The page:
You have to do something special to appear in just three games and still make a list like this. But Demko did something very few have done before him.

With the Canucks facing elimination in three consecutive games, Demko — with zero prior career postseason starts to his name — shut down a far superior Vegas team. Demko stole two wins and nearly locked down a third in a virtuoso performance in Game 7 in which only a perfect shot through a screen beat him. His final stat line in three starts: 130 shots against, 128 saves, a .985 save percentage and 0.64 goals-against average.

The Canucks have some decisions to make going forward regarding goaltending, but Demko reminded everyone why he is still considered the goalie of the future for Vancouver.


Few rookies came back looking better versus how they looked in the regular season than Dach. When things shut down, Dach was just starting to heat up. He didn’t miss a beat, playing significant minutes for the Blackhawks, averaging almost a full minute more per game than Jonathan Toews at 19:24.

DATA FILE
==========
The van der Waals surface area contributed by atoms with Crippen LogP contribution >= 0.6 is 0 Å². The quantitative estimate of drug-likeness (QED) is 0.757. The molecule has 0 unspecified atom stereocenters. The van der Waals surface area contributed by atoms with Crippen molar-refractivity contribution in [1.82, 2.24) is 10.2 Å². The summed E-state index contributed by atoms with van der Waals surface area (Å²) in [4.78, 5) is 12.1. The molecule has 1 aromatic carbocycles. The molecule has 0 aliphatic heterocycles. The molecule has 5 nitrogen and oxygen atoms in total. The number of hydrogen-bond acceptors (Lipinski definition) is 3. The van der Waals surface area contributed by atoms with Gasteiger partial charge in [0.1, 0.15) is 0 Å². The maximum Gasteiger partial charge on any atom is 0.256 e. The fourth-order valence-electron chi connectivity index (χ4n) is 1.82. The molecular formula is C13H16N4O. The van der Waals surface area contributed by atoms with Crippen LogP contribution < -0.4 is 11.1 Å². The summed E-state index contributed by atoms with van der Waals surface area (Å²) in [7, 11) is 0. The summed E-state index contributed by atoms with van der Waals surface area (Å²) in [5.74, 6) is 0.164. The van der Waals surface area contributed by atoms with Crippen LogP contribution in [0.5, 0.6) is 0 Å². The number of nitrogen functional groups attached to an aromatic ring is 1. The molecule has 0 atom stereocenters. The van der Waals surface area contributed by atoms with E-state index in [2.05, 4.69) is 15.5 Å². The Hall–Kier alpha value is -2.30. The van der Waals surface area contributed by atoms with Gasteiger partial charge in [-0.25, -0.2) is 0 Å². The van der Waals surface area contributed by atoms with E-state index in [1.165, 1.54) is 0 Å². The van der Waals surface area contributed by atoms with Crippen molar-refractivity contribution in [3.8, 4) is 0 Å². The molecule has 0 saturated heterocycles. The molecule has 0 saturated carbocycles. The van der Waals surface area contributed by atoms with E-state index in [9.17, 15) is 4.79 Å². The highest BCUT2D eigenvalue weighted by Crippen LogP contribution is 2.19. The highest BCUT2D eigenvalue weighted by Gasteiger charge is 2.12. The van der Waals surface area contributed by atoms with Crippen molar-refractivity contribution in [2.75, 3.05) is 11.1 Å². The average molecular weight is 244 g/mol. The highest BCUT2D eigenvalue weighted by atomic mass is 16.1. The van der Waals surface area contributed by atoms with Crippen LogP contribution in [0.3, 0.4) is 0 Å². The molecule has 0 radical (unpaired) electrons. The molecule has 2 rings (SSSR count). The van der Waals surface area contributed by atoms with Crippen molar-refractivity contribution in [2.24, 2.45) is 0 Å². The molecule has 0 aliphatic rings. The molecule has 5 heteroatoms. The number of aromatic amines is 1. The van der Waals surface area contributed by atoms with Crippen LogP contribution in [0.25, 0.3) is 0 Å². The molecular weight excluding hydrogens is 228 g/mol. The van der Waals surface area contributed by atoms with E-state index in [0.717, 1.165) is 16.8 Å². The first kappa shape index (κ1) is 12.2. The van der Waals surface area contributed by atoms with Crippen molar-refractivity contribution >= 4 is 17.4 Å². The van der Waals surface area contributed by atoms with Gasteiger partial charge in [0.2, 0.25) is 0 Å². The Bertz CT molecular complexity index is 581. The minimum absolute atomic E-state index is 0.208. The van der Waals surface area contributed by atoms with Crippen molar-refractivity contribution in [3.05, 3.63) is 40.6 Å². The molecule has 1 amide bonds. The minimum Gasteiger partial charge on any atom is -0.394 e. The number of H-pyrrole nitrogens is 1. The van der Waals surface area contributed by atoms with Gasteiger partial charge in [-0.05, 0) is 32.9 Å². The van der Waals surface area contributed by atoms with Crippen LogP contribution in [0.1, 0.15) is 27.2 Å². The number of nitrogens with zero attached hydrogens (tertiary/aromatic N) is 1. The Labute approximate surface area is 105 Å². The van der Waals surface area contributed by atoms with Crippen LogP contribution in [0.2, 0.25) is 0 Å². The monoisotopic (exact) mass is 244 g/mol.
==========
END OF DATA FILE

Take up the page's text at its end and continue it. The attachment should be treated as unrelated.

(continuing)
Dach finished second on the team with five assists, performed well on Chicago’s top power-play unit and also saw time on the penalty kill. Last year’s No. 3 overall pick looked right at home as a top player for Chicago in the bubble.


Acquired in the deal that shipped Erik Haula out of Vegas, Roy has been a solid middle-six option for the Golden Knights throughout the postseason. Playing a lot on the penalty kill, Roy has mixed some grit with his speed and skill level.

Roy has the highest Corsi for percentage of any rookie in the postseason to date with a stunning 63.3% mark at 5-on-5. Roy has also been on the ice for 116 scoring chances for and just 76 against at fives, trailing only Makar among rookies in that category. Getting that level of possession and scoring chance differential from depth is one of the reasons Vegas keeps outlasting its opposition. Roy has a goal and seven assists while averaging just under 15 minutes of ice time per game, too.


Kubalik was one of Chicago’s go-to scorers in its brief playoff run. He finished third on the team with eight points, finding the back of the net four times. He was a handful for opposing teams in their zone and was a quality power-play performer.


Depth can help teams win, and Whitecloud kind of came out of nowhere to provide it. Even coach Peter DeBoer said at one point he didn’t really know anything about him.